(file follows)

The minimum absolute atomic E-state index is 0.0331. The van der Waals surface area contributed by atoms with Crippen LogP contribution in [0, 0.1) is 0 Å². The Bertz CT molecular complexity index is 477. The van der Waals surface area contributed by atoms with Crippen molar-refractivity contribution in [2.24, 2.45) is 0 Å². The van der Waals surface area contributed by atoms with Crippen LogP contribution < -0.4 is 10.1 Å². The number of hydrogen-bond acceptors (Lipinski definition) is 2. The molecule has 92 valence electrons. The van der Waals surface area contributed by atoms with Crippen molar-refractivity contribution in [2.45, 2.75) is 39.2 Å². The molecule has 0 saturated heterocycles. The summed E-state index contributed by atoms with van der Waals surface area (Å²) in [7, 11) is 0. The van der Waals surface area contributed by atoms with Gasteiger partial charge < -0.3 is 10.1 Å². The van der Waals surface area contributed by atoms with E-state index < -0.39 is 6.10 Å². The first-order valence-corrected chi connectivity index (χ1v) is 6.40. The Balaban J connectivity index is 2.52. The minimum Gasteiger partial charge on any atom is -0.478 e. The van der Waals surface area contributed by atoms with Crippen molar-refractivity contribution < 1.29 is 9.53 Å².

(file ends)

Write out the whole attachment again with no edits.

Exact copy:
The minimum absolute atomic E-state index is 0.0331. The van der Waals surface area contributed by atoms with Crippen LogP contribution in [0, 0.1) is 0 Å². The Bertz CT molecular complexity index is 477. The van der Waals surface area contributed by atoms with Crippen molar-refractivity contribution in [2.24, 2.45) is 0 Å². The van der Waals surface area contributed by atoms with Crippen LogP contribution < -0.4 is 10.1 Å². The number of hydrogen-bond acceptors (Lipinski definition) is 2. The molecule has 92 valence electrons. The van der Waals surface area contributed by atoms with Crippen molar-refractivity contribution in [2.45, 2.75) is 39.2 Å². The molecule has 0 saturated heterocycles. The summed E-state index contributed by atoms with van der Waals surface area (Å²) in [7, 11) is 0. The van der Waals surface area contributed by atoms with Gasteiger partial charge < -0.3 is 10.1 Å². The van der Waals surface area contributed by atoms with E-state index < -0.39 is 6.10 Å². The first-order valence-corrected chi connectivity index (χ1v) is 6.40. The Balaban J connectivity index is 2.52. The minimum Gasteiger partial charge on any atom is -0.478 e. The van der Waals surface area contributed by atoms with Crippen molar-refractivity contribution < 1.29 is 9.53 Å².